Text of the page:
I don’t think our focus has been quite right. Maybe we’ve been too worried about having one, perfect makeup policy for all students. Why? We should aim to teach our students that learning is important enough to keep trying. This may look different in different types of classrooms, depending on the age and achievement level of your students. If you have a room full of advanced students, then by all means make them work hard, because they care about their grades and will search for every angle they can get.

But when you have a lot of the at-risk students I affectionately call my “Sweathogs,” second chances should come with the territory. If you offer makeup tests, consider using some of these strategies to help make the work meaningful.

  • Remediate: Consider creating a remedial assignment that students must complete prior to taking a makeup test. Think short, fill-in-the-blank questions that cover the most important concepts on the test. This can be a very useful assignment for the students, especially if they have to re-process the concepts in a new way (possibly by reading a short article or analyzing something visual like a picture, chart, or graph). You might want to encourage students to use their notes or textbooks to find the answers to the questions. Some teachers also set a minimum delay period (say, a week) before a makeup test may be taken.
  • Show Me The Notes: Students often fail a test because they weren’t paying attention in class. If this is the case, why not use this opportunity to reinforce your expectations about taking notes? If students are expected to take notes during lectures and class discussions, you could require them to show you their notes prior to taking a makeup test. If students don’t have any notes to show you, then you can require them to recopy from another student or (if you have one) a master set.
  • Timing Is Everything: Many teachers use office hours either at lunch or after school for makeups. If you keep regular office hours, consider scheduling your makeup tests at another time or in another room. It can be awkward explaining the Pythagorean Theorem to one student, while another student 5 feet away is taking a makeup test on the same Pythagorean Theorem.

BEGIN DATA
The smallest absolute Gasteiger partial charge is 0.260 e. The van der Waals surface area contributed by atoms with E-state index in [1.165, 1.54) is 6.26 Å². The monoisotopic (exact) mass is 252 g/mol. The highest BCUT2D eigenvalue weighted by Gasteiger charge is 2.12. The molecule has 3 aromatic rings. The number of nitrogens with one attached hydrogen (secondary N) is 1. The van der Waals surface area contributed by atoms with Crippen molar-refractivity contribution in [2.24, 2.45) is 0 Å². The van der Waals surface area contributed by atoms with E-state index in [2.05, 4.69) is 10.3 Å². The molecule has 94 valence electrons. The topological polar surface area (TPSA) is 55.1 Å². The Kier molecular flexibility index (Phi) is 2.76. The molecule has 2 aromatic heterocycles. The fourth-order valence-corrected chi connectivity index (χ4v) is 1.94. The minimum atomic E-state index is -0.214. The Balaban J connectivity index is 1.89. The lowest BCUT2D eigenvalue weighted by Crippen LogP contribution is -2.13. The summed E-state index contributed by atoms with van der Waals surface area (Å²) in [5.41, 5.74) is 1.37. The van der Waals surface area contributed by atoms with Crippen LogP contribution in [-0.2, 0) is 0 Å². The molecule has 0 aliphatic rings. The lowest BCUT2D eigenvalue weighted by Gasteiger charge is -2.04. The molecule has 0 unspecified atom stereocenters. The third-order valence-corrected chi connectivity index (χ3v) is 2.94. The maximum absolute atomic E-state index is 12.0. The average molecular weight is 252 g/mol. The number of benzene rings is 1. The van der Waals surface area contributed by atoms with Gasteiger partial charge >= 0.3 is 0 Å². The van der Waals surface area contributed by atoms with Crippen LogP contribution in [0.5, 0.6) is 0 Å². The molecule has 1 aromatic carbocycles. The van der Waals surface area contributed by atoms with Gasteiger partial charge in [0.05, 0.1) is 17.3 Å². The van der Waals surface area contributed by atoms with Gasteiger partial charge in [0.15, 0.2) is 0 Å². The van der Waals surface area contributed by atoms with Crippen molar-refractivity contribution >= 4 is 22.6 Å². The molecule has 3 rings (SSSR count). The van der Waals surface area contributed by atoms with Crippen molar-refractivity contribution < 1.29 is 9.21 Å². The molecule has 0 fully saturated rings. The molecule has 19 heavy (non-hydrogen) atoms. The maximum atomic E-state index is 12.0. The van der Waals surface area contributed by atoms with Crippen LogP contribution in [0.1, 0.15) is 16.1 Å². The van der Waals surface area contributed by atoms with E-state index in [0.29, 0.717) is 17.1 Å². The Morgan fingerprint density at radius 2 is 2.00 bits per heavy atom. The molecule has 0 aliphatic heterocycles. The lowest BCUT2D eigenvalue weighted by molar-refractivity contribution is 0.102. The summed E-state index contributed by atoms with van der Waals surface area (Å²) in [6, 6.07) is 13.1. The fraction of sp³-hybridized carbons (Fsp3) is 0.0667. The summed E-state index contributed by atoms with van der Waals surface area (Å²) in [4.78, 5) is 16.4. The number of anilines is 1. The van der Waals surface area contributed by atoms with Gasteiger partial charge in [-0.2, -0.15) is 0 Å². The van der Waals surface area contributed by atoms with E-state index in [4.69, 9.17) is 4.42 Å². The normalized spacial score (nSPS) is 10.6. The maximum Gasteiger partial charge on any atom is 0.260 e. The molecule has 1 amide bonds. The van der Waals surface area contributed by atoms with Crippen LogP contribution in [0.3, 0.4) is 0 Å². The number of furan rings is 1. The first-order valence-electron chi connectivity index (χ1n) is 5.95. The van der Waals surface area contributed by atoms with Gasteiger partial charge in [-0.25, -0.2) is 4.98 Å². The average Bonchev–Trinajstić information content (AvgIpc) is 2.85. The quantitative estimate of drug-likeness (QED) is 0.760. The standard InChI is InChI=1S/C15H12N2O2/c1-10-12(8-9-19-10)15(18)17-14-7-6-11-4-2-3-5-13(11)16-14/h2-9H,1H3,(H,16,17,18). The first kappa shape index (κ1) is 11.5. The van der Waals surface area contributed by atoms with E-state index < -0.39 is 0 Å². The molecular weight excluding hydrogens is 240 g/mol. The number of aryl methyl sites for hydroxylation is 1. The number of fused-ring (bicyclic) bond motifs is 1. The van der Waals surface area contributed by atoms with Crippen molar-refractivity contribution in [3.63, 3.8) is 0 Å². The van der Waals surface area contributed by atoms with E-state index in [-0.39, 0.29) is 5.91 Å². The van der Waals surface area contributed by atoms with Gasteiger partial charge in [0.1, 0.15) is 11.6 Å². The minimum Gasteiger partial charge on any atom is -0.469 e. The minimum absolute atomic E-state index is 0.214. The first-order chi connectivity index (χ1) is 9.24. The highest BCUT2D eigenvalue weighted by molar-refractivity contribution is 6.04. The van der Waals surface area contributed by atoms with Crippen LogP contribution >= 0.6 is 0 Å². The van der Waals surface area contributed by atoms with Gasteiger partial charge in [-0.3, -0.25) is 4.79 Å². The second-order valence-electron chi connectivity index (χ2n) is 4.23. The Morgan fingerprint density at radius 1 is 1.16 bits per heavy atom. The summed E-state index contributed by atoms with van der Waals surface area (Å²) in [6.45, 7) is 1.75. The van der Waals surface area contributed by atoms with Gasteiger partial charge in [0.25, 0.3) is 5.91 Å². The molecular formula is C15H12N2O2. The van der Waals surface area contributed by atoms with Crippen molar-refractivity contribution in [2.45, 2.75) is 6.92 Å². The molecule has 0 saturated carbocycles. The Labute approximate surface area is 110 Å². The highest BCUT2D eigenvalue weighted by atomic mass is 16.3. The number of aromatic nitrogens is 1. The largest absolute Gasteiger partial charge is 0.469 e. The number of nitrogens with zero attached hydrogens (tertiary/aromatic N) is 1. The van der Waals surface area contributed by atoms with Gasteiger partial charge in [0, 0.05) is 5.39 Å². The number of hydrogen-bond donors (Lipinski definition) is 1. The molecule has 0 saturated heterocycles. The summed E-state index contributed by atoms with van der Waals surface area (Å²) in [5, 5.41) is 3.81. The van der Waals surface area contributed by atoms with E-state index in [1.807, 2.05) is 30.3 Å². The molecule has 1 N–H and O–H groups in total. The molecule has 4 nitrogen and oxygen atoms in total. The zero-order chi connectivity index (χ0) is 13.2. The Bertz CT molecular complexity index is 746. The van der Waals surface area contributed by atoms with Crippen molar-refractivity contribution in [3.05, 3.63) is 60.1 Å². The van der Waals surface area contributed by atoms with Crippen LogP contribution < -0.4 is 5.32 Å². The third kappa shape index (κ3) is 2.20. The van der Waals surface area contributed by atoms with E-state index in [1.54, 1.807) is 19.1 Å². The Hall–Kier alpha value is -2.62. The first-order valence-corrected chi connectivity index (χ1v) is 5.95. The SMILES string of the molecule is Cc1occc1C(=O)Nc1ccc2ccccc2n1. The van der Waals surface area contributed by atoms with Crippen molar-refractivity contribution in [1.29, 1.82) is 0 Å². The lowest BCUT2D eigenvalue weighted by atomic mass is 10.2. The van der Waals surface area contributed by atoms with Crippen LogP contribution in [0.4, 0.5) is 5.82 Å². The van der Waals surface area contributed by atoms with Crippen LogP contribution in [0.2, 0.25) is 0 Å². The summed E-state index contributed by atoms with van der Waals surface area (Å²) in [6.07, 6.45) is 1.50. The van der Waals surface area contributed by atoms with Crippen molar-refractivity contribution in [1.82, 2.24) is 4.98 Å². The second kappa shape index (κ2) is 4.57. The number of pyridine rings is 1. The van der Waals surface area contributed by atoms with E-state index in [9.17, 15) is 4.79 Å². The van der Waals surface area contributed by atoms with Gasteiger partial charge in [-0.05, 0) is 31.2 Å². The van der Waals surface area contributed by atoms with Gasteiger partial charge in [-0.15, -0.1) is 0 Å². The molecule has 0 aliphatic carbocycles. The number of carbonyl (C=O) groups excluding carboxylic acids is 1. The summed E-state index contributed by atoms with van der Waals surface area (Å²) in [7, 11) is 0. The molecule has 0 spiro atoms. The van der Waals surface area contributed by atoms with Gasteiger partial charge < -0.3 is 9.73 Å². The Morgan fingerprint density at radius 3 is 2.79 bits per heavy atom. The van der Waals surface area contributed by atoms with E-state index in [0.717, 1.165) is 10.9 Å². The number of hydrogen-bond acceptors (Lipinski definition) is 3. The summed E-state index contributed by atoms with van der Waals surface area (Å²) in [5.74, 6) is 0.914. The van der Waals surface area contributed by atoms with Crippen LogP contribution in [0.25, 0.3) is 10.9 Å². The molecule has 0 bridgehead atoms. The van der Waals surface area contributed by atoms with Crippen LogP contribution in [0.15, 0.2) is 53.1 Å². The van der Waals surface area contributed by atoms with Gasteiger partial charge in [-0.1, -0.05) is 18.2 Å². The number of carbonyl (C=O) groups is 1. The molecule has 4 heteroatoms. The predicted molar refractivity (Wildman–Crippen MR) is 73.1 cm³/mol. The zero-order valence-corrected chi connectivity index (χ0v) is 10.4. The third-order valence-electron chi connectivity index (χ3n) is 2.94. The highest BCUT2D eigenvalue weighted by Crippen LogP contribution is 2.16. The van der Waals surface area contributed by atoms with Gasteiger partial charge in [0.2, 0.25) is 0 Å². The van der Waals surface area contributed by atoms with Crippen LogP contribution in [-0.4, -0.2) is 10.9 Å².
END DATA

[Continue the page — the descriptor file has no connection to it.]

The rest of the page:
However, if your students are like mine, they won’t all flock to spend their spare time in your classroom. Consider carving out some time within the class day for makeup tests. You can even schedule a “Makeup Day” with an entire hour dedicated to nothing but remediation assignments and makeup tests. If you have students who have already passed all of their tests, you can give them a self-directed enrichment assignment during the same time.
  • To Penalize or Not To Penalize, That Is the Question: Because many of my students are at-risk, I usually make all of my makeup tests worth full credit. I make my students work to earn their makeup opportunities, so I don’t mind giving them a little incentive. But you might want to consider taking a point penalty for makeup tests. Half credit, 75% maximum, and one-letter-grade limits are all options. Remember, you’re the teacher. If students don’t like your makeup policies, you could always gently remind them that you’re not required by law to give them a makeup in the first place!
  • Have another strategy or thought to share? Feel free to add a comment below.

Bottom line: The right grading policy, and the right way to implement it, should be responsive to the needs of the students in your classroom. Collaborating with colleagues definitely helps–maybe the teacher next door, or down the hall, or across town has ideas and experiences that will help you make a better policy. If you have one or more partners who teach a similar class or grade level, why not split up the work and share the same makeup assignments, remedial reviews, and office hour time?